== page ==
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Ushering in a new ‘know your client’ era

Nick Block, Associate, Clyde & Co and John Leonida, Consulting Superyacht Industry Advisor, LP Squared Ltd explain what this means in practice…

‘Know your client’ and ‘KYC’ are familiar terms to everyone who deals with lawyers or superyachts, but, what does a KYC check actually mean? It’s essentially carrying out due diligence on your clients and customers to check that they really are who and what they say they are. The who is fairly obvious. Are they really, for example, Vincent van Gogh? The what, is a bit more difficult. If Vincent van Gogh claims to be a multi-billionaire art dealer, you are going to need some unimpeachable proof, that goes beyond “trust me, I inherited a few paintings of sunflowers”.


The KYC process is often maliciously painted as an administrative burden and obstacle to getting a deal done, however companies need to take their obligations seriously as the consequences of not doing so are potential criminal liability that can lead to imprisonment, significant fines as well as considerable reputational damage.
The principal purpose of KYC checks is to prevent money laundering, being the means by which criminals seek to legitimise criminal proceeds by distancing such proceeds from their source. The proceeds of crime can be anything derived from any criminal activity, from fraudulently acquired wealth to drug money to kick backs. Money that has been ‘laundered’ can then be used by criminals for legitimate activities.


The UK’s National Crime Agency estimates that the scale of money laundering impacting the UK annually could be in the hundreds of billions of pounds[1]. Similarly, in the EU, the European Commission estimates that around €160 billion annually is involved in suspect financial activity such as money laundering[2]. One of the most common ways that money is laundered is through the purchase of property, however the purchase of any high-value asset, for instance a superyacht, could also be used by criminals.


In the UK, anti-money laundering (AML) laws are derived from the EU AML directive, which was first adopted in the early 1990s and has been supplemented and widened in scope over the years, most recently in 2018. The primary AML legislation in the UK is The Money Laundering, Terrorist Financing and Transfer of Funds (Information on the Payer) Regulations 2017 (the 2017 Regulations). The 2017 Regulations have been supplemented more recently in 2019 (the 2019 Regulations) and again in 2020 as a result of Brexit. The 2017 Regulations apply to companies in the UK, but given that the regulations are derived from the EU AML directive, similar laws will apply in all EU countries. The UK also has other important relevant legislation including (i) the Terrorism Act 2000 (TA 2000) and (ii) the Proceeds of Crime Act 2002 (POCA 2002).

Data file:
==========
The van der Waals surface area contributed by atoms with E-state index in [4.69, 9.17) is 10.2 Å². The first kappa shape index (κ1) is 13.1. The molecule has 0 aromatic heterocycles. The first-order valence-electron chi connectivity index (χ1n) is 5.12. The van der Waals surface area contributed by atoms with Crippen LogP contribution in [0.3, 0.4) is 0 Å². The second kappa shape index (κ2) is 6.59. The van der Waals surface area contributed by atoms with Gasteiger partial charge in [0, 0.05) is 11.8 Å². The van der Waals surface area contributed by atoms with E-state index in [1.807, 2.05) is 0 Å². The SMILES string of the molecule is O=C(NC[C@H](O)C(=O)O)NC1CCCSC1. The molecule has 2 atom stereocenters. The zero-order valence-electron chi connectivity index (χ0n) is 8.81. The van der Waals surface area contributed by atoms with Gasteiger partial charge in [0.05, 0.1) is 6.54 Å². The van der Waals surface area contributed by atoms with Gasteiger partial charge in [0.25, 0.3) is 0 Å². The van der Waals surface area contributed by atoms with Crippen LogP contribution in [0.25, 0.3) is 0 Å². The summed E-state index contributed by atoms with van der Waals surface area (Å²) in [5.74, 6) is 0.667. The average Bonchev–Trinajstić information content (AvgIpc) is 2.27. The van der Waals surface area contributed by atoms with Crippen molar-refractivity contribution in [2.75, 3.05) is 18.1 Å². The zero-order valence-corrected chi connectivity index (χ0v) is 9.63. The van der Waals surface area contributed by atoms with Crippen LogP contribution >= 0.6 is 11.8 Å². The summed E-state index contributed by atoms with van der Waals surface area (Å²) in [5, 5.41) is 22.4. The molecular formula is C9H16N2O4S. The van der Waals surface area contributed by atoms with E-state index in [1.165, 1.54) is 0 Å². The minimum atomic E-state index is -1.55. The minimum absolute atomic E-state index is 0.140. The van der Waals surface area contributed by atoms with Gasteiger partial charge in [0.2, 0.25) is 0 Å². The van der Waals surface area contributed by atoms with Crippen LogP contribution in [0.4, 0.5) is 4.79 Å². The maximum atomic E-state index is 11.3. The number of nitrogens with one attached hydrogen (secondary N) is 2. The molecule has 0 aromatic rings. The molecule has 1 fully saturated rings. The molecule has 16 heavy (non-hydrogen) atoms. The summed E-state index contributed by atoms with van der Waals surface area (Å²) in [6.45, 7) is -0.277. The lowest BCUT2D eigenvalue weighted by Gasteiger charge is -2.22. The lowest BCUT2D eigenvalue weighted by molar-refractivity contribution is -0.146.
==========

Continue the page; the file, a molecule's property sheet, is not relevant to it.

In the superyacht world, brokers, law firms and financial institutions are increasingly involved whether that is during the negotiation or financing of a new-build project, the sale of a second-hand yacht, the drafting of a design agreement or the provision of escrow account services. These sectors, and others such as accountants and tax advisers have duties under the 2017 Regulations to, amongst other things, carry out KYC checks on their clients and customers. The checks must be thorough and will include, for example, identifying and verifying the identity of individuals, the name, registration number and registered address of corporate clients, the law to which the client is subject, the client’s constitution and the full names of the board of directors and senior persons responsible for the company’s operations. The 2017 Regulations also require the identification and verification of the beneficial ownership structure (including anyone who directly or indirectly owns more than 25% of the company) and source of funds. In other words, a new company set up to buy a €200 million superyacht needs to be legitimately funded. It is not enough to be a high-profile public personality ‘known’ to be rich. They have to prove how this particular wealth was acquired and put into the company that will buy the superyacht. For those carrying out the KYC checks they need to show they have done this. Failure to run the checks, even on a legitimate individual, is a breach of the law. This can also be a point of contention between clients and their advisers, with the advisers needing full transparency to comply with their AML obligations and the clients wishing to maintain a level of anonymity through their ownership structures. Lawyers have a legal duty of confidentiality to keep the affairs of current and former clients confidential, unless disclosure is permitted by law or the client consents, which should give clients some comfort.